I am hardly a guru of Beethoven, I'll leave that to the more learned critics of Fanfare, Gramophone, etc...but I strongly encourage you to listen to Carlos Kleiber's (with Vienna Philharmonic, on DGG) recordings of the 5th and 7th symphonies. The performances are superb and have been in the catalog for many years. They are now available together on 1cd. He also has a live performance (only know of them on a Philips laser disc) with the Concertgebouw Orchestra of the 4th and 7th, which are also very fine. Also enthusiastically recommended is a live recording (used to be available on an Orfeo cd) of the 4th, with the Bavarian Radio Symphony Orchestra.
Herr Kleiber's papa (Erich) recorded the 3rd (also with Vienna) that is also a must-hear.
I hope you get to know Carlos Kleiber's work, both in symphonic as well as operatic repertoire. He is trully "legendary."
With best wishes,
I second the recommendation of Carlos Kleiber's performance of the 5th and 7th - truly outstanding.
If you have an interest in exploring some "original instrument" performances of the symphonies, try Roger Norrignton on EMI - particularly his performances of the 2nd and 4th.
Yes the Kleiber are worth getting. Also fun is the 5th and 7th by Benjamin Zander and the Philharmonia Orchestra that has a companion CD lecture by Zander of both symphonies. (Ben Zander also praises Kleiber in his lecture).
I've heard all the complete sets, and my favorite Beethoven symphony complete cycle is a rare unheard one to most. It is with the City of Birmingham Orchestra conducted by Walter Weller; on the Chandos label. It even has the first movement of what historians think is a draft of the 10th symphony.
I'll offer more traditional performances of 3-6-9. 3: An old Karajan ('50s), Furtwangler, Klemperer, Walter; 6: Furtwangler. 9: Furtwangler, the old Karajan from the 60s. Don't remember the exact refs now, but mail me if interested. Cheers!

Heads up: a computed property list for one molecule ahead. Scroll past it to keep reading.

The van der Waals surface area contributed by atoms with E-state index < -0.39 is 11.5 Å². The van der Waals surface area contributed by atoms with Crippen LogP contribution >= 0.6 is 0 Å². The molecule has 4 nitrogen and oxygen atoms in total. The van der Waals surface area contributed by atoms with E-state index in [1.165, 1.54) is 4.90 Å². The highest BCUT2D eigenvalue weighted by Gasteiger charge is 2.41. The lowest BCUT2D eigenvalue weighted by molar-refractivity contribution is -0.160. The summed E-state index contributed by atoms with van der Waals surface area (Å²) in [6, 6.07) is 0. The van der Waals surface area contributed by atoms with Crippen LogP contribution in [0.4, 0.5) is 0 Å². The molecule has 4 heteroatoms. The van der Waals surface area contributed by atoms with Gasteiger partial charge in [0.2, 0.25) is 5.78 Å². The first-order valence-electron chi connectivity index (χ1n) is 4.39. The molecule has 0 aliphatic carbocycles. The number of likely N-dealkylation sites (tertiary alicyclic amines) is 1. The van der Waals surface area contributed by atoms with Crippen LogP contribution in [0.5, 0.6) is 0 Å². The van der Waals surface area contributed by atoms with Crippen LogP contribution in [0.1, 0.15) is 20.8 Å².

Have not heard the CDs, but Berlin Phil released a complete Beethoven cycle with Abado recently. I saw them perform 6 and 5 at carnegie last October, and it was the best concert I have ever seen. It had a magical impact on my emotions. I would buy BPO's set with Abbado if I didin't already have hundreds of other performances in my library.
As for Karajan, I have never been a fan. He seems cold and businesslike to me. He conducted with his eyes closed, and the lack of connection to (or interest in) the players has an audible result, in my opinion. There are exceptions, but I know of few.
I'm no guru, but I'll chip in.
Not the whole symphony, but the second movement of the 5th symphony is my favourite (of those I have heard). I could listen to it forever. Don't much care for the "pompous" first movement though.
On the Beethoven subject but straying to piano concertos I recently purchased the "emperor" (I forget the number). Again the slow movement is sublime.
Also in Piano sonatas the Appasionata I think is my favourite so far, but I still haven't heard them all.
As for performers .. well I like Ashkenazy on Decca ... I gather he's a bit of a love him or hate him as far as Beethoven goes, but I think he plays with great feeling.